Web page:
“Comfort” is an interesting concept to anchor on. The generation gap Dhawan’s concerned with seems to be the one between Boomers and younger workers; the idea that ‘geriatric’ millennials can help bridge the gap seems to stem from them knowing more about what older bosses and owners expect, and being able to teach new junior employees about workplace decorum. But this kinda seems to assume that the Boomers’ comfort should be a priority, whether they’re clients or internal, not the growing number of younger workers who’ve spent the last year working from home during a pandemic.

But does she even know which generations she’s writing about? Take this section:

Adette, a geriatric millennial and the CEO of Tinsel and In Wild Pursuit, addressed this problem on her team. She once hired a sales coach to grow her company. In his late forties, the coach was a digital adapter who kept pushing Adette’s team “to hit the phones and annoy and pester your prospects for meetings.” Adette remained skeptical, especially since she knew that her clients (most of whom were in their thirties) preferred texting, and in all likelihood ignored phone calls.

Someone in their late forties is not a boomer. That is a Gen Xer, and a younger one at that. It’s true that many Gen Xers entered the workforce before texting, chat rooms, and video calls were the norm, but merely pushing people to use telephones — which are still a preferred mode of communication for millions of people, including/especially at work — is not a sign of a ‘digital adapter.’ Rather, this seems like a much simpler case of someone who failed to listen and understand their market. Arrogance, sadly, spans generations. And while it may be problematic for a forty-something ‘sales coach’ to not know that millennials hate phones, it’s equally problematic for a leader to assume that that’s because the person’s age makes them a “digital adapter.”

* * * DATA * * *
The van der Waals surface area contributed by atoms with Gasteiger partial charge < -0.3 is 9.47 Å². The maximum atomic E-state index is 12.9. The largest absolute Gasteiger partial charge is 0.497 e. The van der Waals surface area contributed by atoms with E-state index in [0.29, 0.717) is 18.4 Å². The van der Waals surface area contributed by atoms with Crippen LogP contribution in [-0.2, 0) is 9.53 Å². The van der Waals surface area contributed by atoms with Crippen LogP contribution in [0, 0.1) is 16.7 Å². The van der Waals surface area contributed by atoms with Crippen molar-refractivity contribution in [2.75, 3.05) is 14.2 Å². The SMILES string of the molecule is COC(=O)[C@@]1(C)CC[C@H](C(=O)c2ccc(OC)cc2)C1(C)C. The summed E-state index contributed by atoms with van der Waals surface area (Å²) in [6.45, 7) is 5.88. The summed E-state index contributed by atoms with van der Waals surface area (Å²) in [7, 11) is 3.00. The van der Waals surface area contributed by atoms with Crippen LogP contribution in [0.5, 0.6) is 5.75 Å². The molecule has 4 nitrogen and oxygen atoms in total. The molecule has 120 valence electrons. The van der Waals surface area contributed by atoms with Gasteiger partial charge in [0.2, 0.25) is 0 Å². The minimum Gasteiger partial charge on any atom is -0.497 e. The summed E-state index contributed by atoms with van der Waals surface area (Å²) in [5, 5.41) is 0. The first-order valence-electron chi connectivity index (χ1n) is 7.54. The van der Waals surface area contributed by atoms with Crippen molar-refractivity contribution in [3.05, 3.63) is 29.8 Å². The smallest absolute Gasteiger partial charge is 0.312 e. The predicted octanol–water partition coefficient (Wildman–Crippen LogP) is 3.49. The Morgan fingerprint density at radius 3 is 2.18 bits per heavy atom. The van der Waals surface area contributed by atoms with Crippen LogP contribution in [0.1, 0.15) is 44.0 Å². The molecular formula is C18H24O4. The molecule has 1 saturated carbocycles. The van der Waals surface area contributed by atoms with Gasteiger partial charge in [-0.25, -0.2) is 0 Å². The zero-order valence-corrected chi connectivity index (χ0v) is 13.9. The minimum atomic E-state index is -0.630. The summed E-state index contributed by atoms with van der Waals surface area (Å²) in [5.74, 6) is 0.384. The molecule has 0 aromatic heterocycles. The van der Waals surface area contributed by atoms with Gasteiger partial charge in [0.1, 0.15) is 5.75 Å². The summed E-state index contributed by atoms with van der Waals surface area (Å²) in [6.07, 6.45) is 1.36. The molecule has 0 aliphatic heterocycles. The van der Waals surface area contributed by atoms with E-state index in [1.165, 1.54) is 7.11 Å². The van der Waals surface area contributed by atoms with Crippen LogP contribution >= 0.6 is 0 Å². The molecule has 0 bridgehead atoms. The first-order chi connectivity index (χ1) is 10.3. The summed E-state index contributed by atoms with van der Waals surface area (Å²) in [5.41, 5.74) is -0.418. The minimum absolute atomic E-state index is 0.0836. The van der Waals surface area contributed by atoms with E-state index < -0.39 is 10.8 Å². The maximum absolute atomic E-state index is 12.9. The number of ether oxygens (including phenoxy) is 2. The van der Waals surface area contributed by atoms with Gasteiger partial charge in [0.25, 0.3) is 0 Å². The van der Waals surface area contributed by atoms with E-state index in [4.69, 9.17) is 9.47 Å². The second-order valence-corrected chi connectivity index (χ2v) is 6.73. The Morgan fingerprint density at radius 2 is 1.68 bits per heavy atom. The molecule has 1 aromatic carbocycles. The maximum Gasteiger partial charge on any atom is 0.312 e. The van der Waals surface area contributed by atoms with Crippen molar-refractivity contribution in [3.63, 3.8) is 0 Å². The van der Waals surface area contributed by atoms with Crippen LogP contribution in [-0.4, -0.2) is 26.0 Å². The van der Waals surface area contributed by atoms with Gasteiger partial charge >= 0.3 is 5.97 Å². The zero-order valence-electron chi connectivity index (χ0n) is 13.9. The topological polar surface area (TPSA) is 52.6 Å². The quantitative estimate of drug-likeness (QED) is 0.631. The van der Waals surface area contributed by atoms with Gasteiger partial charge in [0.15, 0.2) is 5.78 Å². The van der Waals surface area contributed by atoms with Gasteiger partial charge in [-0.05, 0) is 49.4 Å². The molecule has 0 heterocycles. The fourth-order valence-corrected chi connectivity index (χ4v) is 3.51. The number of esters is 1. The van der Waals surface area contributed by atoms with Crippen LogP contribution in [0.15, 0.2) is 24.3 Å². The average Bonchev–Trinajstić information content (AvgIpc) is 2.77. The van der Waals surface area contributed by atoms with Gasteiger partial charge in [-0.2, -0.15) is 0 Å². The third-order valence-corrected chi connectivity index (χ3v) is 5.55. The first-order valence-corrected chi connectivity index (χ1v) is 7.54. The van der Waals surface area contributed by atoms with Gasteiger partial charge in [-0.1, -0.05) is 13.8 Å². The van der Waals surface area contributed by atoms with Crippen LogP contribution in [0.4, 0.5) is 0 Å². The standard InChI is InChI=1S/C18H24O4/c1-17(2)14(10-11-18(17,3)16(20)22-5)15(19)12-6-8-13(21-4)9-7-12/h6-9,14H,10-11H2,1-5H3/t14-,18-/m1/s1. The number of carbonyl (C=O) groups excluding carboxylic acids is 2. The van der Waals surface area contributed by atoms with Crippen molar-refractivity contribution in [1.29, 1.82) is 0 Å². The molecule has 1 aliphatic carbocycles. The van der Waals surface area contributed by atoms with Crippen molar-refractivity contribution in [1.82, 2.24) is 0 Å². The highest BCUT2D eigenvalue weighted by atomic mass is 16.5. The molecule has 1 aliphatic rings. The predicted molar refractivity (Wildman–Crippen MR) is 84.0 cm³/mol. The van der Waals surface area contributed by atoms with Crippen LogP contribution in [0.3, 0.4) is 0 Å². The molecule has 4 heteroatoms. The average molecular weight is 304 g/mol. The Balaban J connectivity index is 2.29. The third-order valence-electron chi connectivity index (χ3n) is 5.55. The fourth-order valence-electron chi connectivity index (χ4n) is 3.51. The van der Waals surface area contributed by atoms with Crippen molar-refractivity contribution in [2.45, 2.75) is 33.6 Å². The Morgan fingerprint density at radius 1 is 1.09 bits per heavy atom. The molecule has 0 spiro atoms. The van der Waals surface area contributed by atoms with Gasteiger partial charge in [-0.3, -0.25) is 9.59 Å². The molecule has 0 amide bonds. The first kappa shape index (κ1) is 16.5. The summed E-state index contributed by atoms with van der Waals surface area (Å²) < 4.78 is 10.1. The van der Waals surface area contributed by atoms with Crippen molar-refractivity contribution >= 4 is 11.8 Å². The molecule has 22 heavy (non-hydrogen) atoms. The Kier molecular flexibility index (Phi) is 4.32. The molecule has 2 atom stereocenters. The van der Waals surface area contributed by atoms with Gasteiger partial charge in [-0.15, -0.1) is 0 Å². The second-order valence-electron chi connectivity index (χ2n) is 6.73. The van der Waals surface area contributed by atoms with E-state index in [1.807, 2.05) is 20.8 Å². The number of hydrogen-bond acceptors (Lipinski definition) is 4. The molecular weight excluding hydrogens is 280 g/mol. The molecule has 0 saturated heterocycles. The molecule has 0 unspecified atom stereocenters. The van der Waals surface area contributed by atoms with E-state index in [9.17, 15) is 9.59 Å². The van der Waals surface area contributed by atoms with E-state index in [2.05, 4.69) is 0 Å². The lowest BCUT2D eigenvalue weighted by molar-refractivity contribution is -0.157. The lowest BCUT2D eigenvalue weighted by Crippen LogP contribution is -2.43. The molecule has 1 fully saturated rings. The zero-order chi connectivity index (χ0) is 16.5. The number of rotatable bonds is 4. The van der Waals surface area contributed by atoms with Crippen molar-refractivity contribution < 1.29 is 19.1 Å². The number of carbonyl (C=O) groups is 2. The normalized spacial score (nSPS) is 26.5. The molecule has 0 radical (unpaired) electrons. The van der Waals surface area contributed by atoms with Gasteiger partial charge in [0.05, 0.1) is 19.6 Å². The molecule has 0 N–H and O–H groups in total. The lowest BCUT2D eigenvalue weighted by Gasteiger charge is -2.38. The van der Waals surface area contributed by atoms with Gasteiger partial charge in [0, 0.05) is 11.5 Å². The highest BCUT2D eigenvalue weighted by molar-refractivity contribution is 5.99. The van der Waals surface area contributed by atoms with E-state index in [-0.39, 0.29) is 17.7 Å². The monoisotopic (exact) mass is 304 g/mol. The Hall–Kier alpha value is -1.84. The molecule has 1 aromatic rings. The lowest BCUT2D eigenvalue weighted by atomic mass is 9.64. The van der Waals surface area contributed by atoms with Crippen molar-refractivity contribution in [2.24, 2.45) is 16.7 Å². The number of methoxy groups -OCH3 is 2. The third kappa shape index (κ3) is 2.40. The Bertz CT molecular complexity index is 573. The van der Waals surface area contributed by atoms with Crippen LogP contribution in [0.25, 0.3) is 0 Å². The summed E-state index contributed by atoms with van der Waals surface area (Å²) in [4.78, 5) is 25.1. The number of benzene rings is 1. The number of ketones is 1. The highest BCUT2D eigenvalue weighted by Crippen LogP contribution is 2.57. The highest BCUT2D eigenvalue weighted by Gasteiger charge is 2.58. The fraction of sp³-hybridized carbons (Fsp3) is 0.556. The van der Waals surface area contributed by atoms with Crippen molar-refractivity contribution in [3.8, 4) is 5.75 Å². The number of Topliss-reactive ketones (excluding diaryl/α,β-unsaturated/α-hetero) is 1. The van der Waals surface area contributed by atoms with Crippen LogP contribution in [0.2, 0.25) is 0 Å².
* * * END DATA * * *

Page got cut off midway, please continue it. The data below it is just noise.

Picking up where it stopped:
Lastly, the term ‘geriatric millennial’ can be cute when used once, but as a serious label reflects a serious lack of understanding of what that word means. ‘Geriatric’ doesn’t just mean ‘old’ or ‘hecka old’ — it means ‘decrepit’, ‘outdated’, and in the medical context is used to refer to specialized care for older patients. Forty year olds (like me) are in no way geriatric; in fact, most of us are just hitting our career prime. It’s true that we’re well situated to help coach and lead younger millennials and Gen Z teammates, because we’ve seen some shit. It’s also true that there are more and more of us in C-suites and executive teams, especially in startups and smaller firms. But if a 40-year-old is geriatric, what does that say about someone who’s 50, 55, 60, and still in the workforce?

This is especially annoying because we have terms to describe ‘cusp’ millennials born between 1977 and 1983 — we’re xennials, also known as the Oregon Trail generation or (for the My So-Called Life stans) Generation Catalano. The phrase ‘geriatric millennial’ manages to communicate the same concept in more words, while also being borderline offensive?